The “over-the-fence” speed will probably be closer to 1.15 Vso. Experiment with the airspeed (remember that it will change as the weight of the plane changes) to find that speed that allows the airplane to touch down in not more than 200 to 300 feet from the point of the flare.
Use of Flaps
Flaps were developed based on the aerodynamic principle that lift and drag are directly proportional. Increase lift and you increase drag. The increased lift experienced with the application of flaps allows the airplane to be flown slower than without flaps, and the increase drag allows the airplane to descend at a steeper approach angle without an increase in airspeed, both beneficial for backcountry landings. If you have flaps, use them.
Spot Method for Landing
Normal flight operations at backcountry airstrips call for landings to be made uphill and takeoffs to be made downhill. Making use of the spot method for landing will eliminate the visual illusions where the pilot’s perception causes a misinterpretation of the approach angle due to the convergence of lines and sloping terrain.
On an upslope runway we form a visual relationship between the altitude and position of the airplane in relation to the sight pattern of width and length of the runway. It is possible (and probable) that we can be deceived when approaching an upslope runway by an illusion of being higher than normal. This leads to a lower-than-normal approach. Problems arise when the density altitude and upslope terrain restricts airplane performance so that the power available may be insufficient to make it to the runway.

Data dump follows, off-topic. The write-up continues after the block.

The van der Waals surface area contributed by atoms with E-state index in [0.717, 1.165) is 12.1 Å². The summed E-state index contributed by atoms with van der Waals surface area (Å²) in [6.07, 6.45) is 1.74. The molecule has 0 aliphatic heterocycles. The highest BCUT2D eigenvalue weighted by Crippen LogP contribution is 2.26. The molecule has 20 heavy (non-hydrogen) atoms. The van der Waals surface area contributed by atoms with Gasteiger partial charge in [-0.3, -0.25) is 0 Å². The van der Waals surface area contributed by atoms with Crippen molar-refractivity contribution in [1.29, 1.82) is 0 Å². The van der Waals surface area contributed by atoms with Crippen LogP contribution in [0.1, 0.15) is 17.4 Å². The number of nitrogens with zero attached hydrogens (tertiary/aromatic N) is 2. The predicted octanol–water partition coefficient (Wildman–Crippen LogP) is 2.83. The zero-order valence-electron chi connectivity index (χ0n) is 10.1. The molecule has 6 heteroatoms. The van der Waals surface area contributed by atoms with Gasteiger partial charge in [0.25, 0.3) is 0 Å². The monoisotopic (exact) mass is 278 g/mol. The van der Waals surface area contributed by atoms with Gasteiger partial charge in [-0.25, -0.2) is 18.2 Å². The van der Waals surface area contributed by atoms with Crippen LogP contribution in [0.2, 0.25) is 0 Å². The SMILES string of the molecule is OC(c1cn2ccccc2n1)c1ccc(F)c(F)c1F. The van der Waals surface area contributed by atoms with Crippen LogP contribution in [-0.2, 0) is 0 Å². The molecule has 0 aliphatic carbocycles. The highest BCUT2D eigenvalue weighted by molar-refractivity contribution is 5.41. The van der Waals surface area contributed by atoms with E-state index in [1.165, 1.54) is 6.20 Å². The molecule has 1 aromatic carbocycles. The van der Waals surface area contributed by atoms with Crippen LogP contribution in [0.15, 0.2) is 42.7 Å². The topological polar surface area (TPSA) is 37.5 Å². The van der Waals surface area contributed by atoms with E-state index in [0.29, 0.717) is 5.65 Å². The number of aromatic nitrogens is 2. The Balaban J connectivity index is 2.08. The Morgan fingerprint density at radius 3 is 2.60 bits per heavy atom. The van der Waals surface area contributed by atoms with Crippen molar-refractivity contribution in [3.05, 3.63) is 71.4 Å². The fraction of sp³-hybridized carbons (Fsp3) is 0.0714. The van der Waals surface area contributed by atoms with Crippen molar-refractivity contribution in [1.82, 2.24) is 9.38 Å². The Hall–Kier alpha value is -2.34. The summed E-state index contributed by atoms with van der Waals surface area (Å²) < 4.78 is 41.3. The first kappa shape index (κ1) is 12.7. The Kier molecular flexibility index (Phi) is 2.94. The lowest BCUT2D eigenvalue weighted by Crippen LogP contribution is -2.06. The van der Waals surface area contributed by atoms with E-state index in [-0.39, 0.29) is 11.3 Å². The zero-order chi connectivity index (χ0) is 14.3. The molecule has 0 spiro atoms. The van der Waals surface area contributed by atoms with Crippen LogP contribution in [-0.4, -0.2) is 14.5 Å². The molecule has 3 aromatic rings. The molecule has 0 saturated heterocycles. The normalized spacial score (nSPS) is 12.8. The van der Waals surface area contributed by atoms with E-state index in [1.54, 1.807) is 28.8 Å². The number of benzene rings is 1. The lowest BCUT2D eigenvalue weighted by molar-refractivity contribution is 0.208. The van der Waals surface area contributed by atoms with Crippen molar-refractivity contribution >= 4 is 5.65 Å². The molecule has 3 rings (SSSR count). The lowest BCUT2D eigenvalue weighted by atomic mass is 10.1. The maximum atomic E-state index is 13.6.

We don’t often land “downhill” at mountain strips. Occasionally the wind dictates such a landing. The angle of descent will appear shallower than normal. Our visual adjustment to this illusion causes us to fly higher than normal, generally making it impossible to get down to the strip with the airspeed under control. Many mountain airstrips are located at the confluence of creeks that can funnel wind flow in various patterns. Another advantage of the spot method is that it allows you to immediately detect and adjust for the presence of a tail wind once you are established on final.
Misleading visual cues that create deception can be effectively dealt with by using the spot method for landing, that is, establish and maintain the desired approach speed, align the nose (a windshield mark) with a spot on the runway where the flare will occur, and adjust the windshield mark using the throttle to maintain alignment with the spot. (If this is clear as mud, go to http://www.mountainflying.com/ and review a detailed explanation of the spot method for landing).
Many pilots are accustomed to and favor the 3-degree glide path provided by an ILS (instrument landing system) when approaching to land. Consider trying the 4.5-degree glide path at your home airport and discover whether or not you have a better view of the approach that makes it easier to make glide path adjustments.
To fly the 4.5-degree glide path, multiply the approach ground speed in knots by 8. For example, a 60-knot approach will be 60 x 8 = 480 fpm rate of descent. Adjust the power to obtain the 480-fpm descent and you will fly the 4.5-degree glide path.
Incorporating the spot method for landing, with exact airspeed control, eliminates landing problems. Learn the spot method and use it at all airports, not just backcountry strips.